RALEIGH, N.C. (WTVD) -- North Carolina, like many other states across the country, is seeing an uptick in COVID-19 cases.
U.S. Surgeon General Dr. Vivek Murthy expressed confidence that the levers the federal government pulled to vaccinate millions of Americans will be in place to distribute booster shots to Americans who need it.
"The infrastructure that helped deliver more than 200 million first shots will be ready to go to deliver booster shots as well," he said.
White House COVID-19 response coordinator Jeff Zients also emphasized that when the boosters start rolling out that there wouldn't be a supply problem, as there was earlier this year when the vaccine administration began.
"We have plenty of supply of all three vaccines for boosters obviously pending the FDA and the CDC recommendations, we have supply in inventory and we also have supply on order," he said. "So supply is in good shape for all Americans to get boosters as recommended by the agencies."
7,905 new COVID-19 cases were reported in North Carolina on Friday.
The daily percent of positive tests is at 9.7%.
3,573 people are currently hospitalized with COVID-19.
There are currently 927 adult ICU COVID-19 patients in the state.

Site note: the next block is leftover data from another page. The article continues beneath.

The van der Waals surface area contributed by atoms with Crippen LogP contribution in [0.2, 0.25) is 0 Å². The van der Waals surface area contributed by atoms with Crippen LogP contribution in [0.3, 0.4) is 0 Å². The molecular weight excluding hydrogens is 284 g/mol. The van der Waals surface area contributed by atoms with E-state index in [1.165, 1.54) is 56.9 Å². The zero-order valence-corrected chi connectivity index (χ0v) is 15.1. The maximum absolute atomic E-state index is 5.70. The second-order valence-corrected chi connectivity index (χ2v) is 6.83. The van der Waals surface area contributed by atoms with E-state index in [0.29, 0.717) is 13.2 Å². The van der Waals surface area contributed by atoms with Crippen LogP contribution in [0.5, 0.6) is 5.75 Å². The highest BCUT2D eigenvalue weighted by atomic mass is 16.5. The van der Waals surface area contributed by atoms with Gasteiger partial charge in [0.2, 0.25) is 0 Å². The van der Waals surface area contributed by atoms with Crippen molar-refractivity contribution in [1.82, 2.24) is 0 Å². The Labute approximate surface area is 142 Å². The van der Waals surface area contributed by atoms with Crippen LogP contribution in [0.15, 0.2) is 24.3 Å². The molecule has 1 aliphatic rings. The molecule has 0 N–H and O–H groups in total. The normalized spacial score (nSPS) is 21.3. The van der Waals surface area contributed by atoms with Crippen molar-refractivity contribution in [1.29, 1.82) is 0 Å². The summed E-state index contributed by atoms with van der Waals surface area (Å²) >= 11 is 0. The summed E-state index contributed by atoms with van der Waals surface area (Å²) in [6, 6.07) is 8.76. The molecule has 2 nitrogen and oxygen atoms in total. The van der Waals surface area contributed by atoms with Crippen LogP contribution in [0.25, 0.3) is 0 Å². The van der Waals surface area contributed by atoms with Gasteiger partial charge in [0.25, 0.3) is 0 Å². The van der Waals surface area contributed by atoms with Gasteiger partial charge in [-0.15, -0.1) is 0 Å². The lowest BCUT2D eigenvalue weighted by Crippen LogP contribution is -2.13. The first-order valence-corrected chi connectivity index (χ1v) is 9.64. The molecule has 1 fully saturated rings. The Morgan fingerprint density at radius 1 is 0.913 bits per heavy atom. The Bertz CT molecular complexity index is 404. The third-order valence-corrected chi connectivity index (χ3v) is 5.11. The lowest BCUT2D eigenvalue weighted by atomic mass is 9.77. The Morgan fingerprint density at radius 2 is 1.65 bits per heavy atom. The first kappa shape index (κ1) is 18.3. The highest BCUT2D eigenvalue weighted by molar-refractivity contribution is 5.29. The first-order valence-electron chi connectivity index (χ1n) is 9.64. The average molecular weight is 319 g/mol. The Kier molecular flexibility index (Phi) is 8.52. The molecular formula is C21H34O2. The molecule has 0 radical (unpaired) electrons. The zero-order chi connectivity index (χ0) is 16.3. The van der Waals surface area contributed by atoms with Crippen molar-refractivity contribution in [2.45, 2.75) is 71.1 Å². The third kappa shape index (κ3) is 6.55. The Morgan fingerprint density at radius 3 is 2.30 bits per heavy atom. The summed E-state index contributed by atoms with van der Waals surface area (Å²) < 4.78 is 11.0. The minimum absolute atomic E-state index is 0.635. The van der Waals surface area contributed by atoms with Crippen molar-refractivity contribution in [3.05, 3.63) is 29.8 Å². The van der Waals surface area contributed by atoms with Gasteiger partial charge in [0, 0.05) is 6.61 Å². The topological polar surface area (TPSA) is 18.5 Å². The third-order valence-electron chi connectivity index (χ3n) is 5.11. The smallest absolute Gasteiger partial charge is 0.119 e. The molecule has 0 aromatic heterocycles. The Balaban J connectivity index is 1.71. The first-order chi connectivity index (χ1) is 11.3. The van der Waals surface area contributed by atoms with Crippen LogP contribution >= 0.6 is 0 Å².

353 confirmed COVID-19 patients were admitted to hospitals in the last 24 hours.
North Carolina saw a record high number of people on ventilators again on Friday with 697.
With the potential approval for booster doses on the horizon, Wake County Public Health is making changes.
Starting Monday, Sept. 20, all five permanent vaccine locations in the county are adding staff, expanding hours and offering both Pfizer and Moderna.
All vaccinations will require appointments beginning Monday.
County officials say temporarily ending walk-ins and moving to only appointments will allow slots to be reserved for those seeking first and second doses, those with weakened immune systems needing additional doses, and those seeking booster doses.
FRIDAY MORNING HEADLINES
Influential government advisers will debate today if there's enough proof that a booster dose of Pfizer's COVID-19 vaccine is safe and effective - the first step toward deciding which Americans need one and when.